Tuesday, March 08, 2011
ROCHESTER, Minn. — New findings about the protective end caps to DNA-filled chromosomes suggest that healthy lifestyles might influence a person's genetic code, according to the March issue of Mayo Clinic Health Letter.
The research focuses on telomeres, end caps present on every DNA-filled chromosome. Telomeres often are likened to the plastic ends on a shoelace that prevent unraveling. Likewise, telomeres keep DNA within a chromosome from unraveling, becoming damaged or from accidentally linking to another chromosome.
Researchers have looked at both telomere length and changes over time. When healthy cells divide to facilitate healing or renew tissue, the DNA-containing chromosome within the cell nucleus divides, too. Each division shortens the telomeres. Cells with shortened telomeres may lead to damaged chromosomes or may spark tumor growth. As a result, telomere length is emerging as a marker for the process of aging. But related research has found that the telomere shortening process can be slowed, stopped or even reversed with the enzyme telomerase.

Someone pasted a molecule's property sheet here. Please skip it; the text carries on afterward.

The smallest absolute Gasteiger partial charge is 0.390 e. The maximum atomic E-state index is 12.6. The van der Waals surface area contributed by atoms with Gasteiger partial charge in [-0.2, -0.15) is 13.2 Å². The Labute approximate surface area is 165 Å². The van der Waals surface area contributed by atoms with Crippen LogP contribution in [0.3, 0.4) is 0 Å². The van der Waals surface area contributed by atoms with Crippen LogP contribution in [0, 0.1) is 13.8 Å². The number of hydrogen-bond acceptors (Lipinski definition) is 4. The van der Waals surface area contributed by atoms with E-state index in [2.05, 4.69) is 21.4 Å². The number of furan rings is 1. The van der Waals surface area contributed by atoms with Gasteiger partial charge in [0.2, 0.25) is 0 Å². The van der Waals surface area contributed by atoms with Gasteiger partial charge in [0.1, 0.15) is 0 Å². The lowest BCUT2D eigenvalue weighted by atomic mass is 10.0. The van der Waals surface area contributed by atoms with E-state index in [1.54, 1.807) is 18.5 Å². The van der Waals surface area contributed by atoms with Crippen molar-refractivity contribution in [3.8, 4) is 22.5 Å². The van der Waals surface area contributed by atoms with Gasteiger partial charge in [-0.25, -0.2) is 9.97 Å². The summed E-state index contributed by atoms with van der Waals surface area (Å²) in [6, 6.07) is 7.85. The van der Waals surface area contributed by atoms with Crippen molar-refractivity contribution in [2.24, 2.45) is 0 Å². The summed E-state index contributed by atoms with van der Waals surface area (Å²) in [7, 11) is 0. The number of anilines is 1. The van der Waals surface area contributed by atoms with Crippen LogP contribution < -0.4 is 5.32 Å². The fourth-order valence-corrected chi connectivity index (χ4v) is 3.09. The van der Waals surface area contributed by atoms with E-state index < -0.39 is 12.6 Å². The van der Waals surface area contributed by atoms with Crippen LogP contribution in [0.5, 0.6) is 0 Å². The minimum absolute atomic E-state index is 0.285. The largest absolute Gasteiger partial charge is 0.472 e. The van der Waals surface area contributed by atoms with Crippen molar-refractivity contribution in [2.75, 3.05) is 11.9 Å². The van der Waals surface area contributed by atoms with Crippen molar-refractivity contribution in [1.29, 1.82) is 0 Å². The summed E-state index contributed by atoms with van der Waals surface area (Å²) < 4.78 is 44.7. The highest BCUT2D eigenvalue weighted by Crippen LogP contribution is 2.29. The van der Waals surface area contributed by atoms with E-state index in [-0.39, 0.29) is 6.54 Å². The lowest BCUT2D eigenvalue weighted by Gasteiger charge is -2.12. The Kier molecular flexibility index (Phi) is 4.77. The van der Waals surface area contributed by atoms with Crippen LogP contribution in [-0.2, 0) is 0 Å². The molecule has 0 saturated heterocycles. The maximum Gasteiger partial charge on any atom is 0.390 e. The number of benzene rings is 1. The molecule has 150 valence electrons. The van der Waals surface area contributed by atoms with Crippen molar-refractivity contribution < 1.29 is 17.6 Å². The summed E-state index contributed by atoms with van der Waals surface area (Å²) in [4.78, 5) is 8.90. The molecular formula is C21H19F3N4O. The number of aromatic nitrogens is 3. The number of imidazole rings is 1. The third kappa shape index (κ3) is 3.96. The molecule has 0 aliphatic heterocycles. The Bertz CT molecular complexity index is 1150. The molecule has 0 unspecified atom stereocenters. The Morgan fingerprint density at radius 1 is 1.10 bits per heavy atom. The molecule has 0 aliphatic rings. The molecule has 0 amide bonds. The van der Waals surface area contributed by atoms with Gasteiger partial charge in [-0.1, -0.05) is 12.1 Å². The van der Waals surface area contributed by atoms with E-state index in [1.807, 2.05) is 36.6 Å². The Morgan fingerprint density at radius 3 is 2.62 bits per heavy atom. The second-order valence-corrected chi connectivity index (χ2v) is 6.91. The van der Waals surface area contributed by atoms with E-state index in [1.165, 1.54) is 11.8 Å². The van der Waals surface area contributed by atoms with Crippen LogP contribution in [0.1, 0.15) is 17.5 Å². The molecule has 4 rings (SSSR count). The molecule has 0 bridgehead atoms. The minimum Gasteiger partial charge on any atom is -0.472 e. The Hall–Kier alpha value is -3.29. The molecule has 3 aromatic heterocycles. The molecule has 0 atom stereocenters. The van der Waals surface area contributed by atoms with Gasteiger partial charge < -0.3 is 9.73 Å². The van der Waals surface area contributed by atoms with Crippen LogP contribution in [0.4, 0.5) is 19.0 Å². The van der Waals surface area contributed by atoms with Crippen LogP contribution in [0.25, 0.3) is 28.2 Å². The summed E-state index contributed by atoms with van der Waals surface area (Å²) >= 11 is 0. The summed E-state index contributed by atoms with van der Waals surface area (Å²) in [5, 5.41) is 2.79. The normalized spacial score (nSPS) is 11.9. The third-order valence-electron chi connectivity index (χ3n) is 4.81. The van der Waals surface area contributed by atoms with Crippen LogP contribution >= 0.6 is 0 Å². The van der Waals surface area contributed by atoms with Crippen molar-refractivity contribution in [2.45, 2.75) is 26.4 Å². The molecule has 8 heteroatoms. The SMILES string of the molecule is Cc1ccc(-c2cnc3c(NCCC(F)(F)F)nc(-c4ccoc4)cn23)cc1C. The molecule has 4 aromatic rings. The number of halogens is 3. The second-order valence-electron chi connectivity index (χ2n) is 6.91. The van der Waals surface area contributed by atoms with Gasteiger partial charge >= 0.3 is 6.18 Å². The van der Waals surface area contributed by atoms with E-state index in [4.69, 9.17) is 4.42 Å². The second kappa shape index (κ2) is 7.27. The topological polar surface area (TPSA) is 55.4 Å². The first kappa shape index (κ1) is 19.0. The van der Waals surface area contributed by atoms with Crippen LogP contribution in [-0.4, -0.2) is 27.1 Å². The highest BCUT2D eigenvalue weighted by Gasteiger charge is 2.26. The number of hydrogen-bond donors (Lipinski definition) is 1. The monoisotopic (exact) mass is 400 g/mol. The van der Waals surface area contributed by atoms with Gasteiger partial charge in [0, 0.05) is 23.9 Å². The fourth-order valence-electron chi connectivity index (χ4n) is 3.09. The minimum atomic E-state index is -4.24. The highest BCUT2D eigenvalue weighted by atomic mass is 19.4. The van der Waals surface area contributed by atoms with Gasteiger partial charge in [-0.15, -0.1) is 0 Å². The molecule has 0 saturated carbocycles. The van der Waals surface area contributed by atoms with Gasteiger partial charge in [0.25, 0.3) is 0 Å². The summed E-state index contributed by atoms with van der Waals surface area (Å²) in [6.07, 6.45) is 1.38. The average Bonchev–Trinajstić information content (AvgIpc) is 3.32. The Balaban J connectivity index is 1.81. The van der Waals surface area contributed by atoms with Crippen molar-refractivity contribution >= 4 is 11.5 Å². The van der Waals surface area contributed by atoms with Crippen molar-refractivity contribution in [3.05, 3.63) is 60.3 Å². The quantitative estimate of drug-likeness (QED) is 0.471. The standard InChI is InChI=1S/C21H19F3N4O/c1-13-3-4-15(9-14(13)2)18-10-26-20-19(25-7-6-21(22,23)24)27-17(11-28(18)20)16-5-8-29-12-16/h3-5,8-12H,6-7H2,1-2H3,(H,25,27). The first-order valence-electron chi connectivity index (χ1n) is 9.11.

Preliminary research shows that a healthy lifestyle increases telomerase activity. One three-month study found a 29 to 84 percent increase in telomerase activity among participants who ate a plant-based diet, walked briskly 30 minutes a day and underwent stress management therapy.
So far, there's no known cause-and-effect relationship between telomeres and disease. But telomere health appears to be most enhanced by a healthy diet, exercise and stress management. These new discoveries suggest that a healthy lifestyle may be protective down to an individual DNA strand.
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